There is a Jewish tradition for saying Grace After Meals. It stems from the verse,
“When you have eaten and are satisfied, you shall bless the LORD your God for the good land which He has given you.” Deut. 8:10
My husband says that the sages teach, anyone can bless God when they are hungry, but it is a true Mitzvah to return to Him and bless Him when you are full.
Luke 17:11-19 On the way to Jerusalem Jesus was going through the region between Samaria and Galilee. As he entered a village, ten lepers approached him. Keeping their distance, they called out, saying, “Jesus, Master, have mercy on us!” When he saw them he said to them, “Go and show yourselves to the priests.” And as they went, they were made clean. Then one of them, when he saw that he was healed, turned back, praising God with a loud voice. He prostrated himself at Jesus’ feet and thanked him. And he was a Samaritan. Then Jesus asked, “Were not ten made clean? But the other nine, where are they? Was none of them found to return and give praise to God except this foreigner?” Then he said to him, “Get up and go on your way; your faith has made you well.”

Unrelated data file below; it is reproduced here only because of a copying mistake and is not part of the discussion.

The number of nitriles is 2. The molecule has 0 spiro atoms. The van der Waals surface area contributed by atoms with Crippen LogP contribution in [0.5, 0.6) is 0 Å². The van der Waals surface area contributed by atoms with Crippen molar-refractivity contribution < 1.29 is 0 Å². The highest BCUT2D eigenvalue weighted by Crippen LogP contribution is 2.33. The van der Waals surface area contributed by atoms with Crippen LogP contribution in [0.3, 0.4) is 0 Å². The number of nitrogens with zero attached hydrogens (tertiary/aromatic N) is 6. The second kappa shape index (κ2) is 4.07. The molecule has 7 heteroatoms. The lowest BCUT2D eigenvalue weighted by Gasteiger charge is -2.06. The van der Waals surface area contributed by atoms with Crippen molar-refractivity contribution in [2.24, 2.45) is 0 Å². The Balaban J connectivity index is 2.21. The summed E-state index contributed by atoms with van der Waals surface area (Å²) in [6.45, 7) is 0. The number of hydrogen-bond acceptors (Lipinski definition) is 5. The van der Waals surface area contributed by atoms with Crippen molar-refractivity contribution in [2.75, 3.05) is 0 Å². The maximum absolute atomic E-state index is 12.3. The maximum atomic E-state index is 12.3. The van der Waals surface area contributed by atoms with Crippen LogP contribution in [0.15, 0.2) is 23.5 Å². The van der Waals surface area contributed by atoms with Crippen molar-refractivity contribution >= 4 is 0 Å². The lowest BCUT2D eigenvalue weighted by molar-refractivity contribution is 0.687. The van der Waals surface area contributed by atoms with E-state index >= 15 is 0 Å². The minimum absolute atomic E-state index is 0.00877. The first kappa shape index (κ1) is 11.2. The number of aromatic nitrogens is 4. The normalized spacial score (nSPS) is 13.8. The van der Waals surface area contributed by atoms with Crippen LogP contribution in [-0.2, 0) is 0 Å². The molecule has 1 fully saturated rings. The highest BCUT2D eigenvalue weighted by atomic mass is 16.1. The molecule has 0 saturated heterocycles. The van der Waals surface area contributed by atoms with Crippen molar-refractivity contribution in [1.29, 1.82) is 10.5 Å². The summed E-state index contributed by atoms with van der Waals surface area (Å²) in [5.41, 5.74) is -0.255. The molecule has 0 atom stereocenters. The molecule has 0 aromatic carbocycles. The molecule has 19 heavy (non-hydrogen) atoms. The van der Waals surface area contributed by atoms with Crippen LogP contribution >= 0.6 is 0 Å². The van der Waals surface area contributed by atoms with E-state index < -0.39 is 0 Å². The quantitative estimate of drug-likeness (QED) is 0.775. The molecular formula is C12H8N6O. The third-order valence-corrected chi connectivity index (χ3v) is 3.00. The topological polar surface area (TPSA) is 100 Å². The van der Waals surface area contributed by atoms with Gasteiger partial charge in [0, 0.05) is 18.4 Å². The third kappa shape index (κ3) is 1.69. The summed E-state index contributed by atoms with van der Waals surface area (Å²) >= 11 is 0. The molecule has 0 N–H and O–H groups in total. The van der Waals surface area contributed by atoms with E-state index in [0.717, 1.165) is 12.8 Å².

I think the lesson we are always teaching the young children is to be thankful after that fact. So to put our actions into play we started reciting the Grace After Meals when we all sit down and eat together. This Blessing is very long and the children would simply endure it. I knew that there is a way to sing the Blessing so I invested in First Fruits of Zion’s, Grace After Meals – CD and Bencher. Now the children have learned the song of ascents, the blessing of the household and the final verse. And it has only been a week. I love singing with all of them at the end of the meal and they don’t have to be told to sit still for it. I think this has added a great new level to our understanding the Torah in our lives.